It’s odd that ambiguity has been given such a central role in American case law and jurisprudence. If ambiguity can save a law, then why can’t incoherence? The courts could say: Well, this law is incoherent; therefore we must defer to the agencies and let them interpret it however they please. How is that any more pathetic than what’s been going on in courtrooms since 1984?

If a law is ambiguous or incoherent or self-contradicting or in any way illogical, then what the courts should do is strike it down. Congress could then rewrite the misbegotten mess, (right after they hire a logician).

American conservatives look at the European Union and are aghast that entire nations have ceded power and self-determination over to unelected bureaucrats in Belgium; it’s why we cheered the Leave side in Brexit. But we allow the same sort of thing here when unelected judges “defer” to unelected bureaucrats.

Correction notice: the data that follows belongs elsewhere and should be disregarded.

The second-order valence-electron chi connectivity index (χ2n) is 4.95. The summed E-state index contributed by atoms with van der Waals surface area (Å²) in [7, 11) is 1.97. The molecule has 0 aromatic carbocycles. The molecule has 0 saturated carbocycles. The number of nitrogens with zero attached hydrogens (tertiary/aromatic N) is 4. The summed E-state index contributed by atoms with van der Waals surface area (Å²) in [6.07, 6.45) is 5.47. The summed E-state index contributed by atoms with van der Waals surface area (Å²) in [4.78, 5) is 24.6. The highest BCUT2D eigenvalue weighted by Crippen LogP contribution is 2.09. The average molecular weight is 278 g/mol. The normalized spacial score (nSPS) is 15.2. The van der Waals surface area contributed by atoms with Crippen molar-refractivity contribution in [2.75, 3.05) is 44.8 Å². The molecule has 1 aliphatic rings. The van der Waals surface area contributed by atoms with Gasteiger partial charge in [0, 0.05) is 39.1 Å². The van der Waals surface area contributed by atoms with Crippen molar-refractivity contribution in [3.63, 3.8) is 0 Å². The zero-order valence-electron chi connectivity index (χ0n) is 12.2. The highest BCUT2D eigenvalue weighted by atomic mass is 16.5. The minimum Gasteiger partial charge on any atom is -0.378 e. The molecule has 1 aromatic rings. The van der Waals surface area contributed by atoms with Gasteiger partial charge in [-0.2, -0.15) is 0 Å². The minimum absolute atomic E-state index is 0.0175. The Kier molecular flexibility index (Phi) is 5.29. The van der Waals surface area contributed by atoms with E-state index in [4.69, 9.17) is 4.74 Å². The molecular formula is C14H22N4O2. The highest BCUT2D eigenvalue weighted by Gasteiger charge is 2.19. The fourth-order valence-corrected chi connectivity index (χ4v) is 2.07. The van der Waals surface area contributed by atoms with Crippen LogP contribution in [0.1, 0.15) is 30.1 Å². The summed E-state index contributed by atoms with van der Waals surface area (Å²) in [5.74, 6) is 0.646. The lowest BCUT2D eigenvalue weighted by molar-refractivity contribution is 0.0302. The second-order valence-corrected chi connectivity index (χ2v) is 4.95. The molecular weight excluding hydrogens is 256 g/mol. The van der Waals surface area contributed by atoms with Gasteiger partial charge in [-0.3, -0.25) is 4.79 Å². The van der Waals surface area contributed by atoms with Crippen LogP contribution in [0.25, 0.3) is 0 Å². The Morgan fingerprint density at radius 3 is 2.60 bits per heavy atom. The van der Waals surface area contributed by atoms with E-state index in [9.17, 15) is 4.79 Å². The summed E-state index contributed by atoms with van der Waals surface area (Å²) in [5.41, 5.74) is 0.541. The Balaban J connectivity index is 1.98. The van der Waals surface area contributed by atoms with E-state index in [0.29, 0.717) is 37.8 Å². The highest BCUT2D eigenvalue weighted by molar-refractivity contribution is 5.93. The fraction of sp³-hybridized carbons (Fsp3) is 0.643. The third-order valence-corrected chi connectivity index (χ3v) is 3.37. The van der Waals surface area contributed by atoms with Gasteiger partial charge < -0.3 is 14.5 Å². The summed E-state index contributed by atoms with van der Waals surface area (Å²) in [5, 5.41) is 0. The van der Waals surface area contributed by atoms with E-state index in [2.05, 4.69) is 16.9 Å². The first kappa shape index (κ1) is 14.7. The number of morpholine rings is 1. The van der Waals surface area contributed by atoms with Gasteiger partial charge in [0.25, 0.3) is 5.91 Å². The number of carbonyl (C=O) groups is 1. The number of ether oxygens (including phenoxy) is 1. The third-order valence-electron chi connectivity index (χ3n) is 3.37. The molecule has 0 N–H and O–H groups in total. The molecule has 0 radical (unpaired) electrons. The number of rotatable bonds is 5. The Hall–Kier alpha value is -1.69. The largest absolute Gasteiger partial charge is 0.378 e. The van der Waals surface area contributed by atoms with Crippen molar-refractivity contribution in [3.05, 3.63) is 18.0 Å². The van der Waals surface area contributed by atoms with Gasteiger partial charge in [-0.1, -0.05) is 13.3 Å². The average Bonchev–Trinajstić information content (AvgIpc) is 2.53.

Ambiguity empowers the “administrative state,” and it does so by means of the Chevron and Auer doctrines. If one had to choose between knocking down Obamacare on one hand, or knocking down the Chevron and Auer doctrines on the other, I say choose the latter alternative.

May you have an unambiguously Happy New Year!

Jon N. Hall of Ultracon Opinion is a programmer/analyst from Kansas City. • (121 views)

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3 Responses to The Role of Ambiguity in American Jurisprudence

  1. Timothy Lane says:

    Vagueness is indeed useful for the Behemoth. Reason once noted that with both environmental and civil rights laws, conservatives look at the vagueness and oppose them on the grounds of how they may be interpreted. Leftists look at the vagueness and insist that nothing of the sort will happen.

    Then the laws pass, and the two sides switch. Conservatives point to the leftist promises of minimal bureaucratic stretching, whereas the leftists who run the Behemoth proceed to do exactly what the conservatives warned against.